Re: ratios of green to developed space
- Subject: Re: [cg] ratios of green to developed space
- From: Sally McCabe <firstname.lastname@example.org>
- Date: Mon, 23 Jul 2001 08:16:15 -0400
Philadelphia, the original "Greene Countrie Towne," was founded under
William Penn's Charter that required one acre of green space for every four
acres of development, which makes for a very pretty city.
It lasted for many years, until developers found a loophole and annexed the
surrounding farmland into the city limits. When you bought a parcel
downtown you got a corresponding chunk of open space out in the
hinterlands. We've been fighting to get the original regulations back ever
At 8:07 PM -0400 7/22/01, Dboek@aol.com wrote:
>Hi, Anna and everyone,
>I've got exactly the same question. We're trying to strengthen our existing
>tree ordinance in Charlotte, where a 'stakeholder group' now debating how to
>proceed. One school of thought is to use the 'canopy' of mature trees as the
>way to measure impact (of course, developers are fine with this - if you give
>them 'credit' for a mature tree canopy when they leave a 2 inch sapling).
>Another approach is to look at the problem ecologically, and set aside a
>percentage of the land area of a new development for habitat, trees and open
>For the record, our current required canopy is 10%. The city, where trees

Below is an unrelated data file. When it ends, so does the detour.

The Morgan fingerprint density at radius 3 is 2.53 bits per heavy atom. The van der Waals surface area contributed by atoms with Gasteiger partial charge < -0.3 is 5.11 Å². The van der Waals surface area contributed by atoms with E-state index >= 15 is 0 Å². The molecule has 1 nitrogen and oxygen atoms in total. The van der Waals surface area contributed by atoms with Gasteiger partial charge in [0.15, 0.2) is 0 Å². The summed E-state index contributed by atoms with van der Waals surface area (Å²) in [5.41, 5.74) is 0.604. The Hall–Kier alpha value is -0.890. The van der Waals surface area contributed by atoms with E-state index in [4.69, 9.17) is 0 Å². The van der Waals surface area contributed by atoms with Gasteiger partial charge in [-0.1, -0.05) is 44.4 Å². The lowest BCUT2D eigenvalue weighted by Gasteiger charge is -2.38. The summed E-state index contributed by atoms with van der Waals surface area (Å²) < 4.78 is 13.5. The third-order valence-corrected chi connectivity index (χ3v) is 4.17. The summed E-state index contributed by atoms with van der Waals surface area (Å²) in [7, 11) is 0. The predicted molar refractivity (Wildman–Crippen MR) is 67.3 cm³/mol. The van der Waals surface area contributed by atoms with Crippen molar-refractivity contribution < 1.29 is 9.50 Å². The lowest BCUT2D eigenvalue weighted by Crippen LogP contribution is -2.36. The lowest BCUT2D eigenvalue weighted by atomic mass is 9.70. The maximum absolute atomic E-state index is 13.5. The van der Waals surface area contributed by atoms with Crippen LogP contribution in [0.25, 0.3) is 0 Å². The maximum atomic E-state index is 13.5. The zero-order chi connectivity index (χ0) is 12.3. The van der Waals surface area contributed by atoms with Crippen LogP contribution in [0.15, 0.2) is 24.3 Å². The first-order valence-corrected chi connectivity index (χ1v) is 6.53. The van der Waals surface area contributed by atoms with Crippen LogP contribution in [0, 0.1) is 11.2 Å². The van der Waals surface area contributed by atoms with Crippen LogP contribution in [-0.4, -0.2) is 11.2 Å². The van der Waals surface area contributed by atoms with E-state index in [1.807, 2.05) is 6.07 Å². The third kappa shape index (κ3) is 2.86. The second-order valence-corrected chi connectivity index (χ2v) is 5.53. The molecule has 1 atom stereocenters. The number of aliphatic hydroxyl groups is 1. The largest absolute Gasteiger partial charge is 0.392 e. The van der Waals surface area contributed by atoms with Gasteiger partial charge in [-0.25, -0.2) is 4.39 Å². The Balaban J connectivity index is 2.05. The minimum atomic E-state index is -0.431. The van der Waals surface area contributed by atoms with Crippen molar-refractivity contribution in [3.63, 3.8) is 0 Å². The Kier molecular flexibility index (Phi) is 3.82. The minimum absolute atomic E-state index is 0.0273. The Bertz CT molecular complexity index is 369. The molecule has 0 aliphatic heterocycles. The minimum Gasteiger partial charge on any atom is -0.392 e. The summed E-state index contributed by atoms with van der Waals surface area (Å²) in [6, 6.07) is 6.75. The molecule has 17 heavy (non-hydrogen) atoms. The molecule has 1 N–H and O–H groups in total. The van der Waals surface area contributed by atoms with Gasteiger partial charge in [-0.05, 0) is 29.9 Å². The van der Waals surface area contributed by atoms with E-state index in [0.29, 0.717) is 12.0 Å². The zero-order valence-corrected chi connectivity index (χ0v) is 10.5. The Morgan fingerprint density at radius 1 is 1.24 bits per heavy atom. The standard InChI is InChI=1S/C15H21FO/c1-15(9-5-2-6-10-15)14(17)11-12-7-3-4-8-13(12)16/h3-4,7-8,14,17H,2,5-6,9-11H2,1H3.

>thrive, probably has a cover ranging from over 60% in some neighborhoods
>(high income) to less than 20 in others, and zip in new developments that
>have been clear-cut.
>Ideas from other cities would really help.
>Also, I'm wondering if community gardening can help with tree and habitat
>preservation and stewardship. I recently learned about Philadelphia's tree
>steward program (from this list) - do other communities have experience with
>that? What about tree nursery projects, especially for native trees?
>Thanks a lot,
>if you were closer, I'd give you all some tomatoes. The new paste tomato,
>Juliette, is very pretty but not super-tasty, glad I've got my Celebrities
>In a message dated 7/22/01 1:35:02 PM Eastern Daylight Time, email@example.com
>> Apart from Seattle, are there any cities out there that you all know about
>> that have established acceptable ratios or desirable ratios of green to
>> developed space? I'd appreciate any and all help.
>> Anna Wasescha
>> Farm in the City
>> 1312 Dayton Avenue
>> St. Paul, Minnesota 55104-6440
>> 651.646.8733 (phone)
>> 651.646.0034 (fax)
>community_garden maillist - firstname.lastname@example.org
community_garden maillist - email@example.com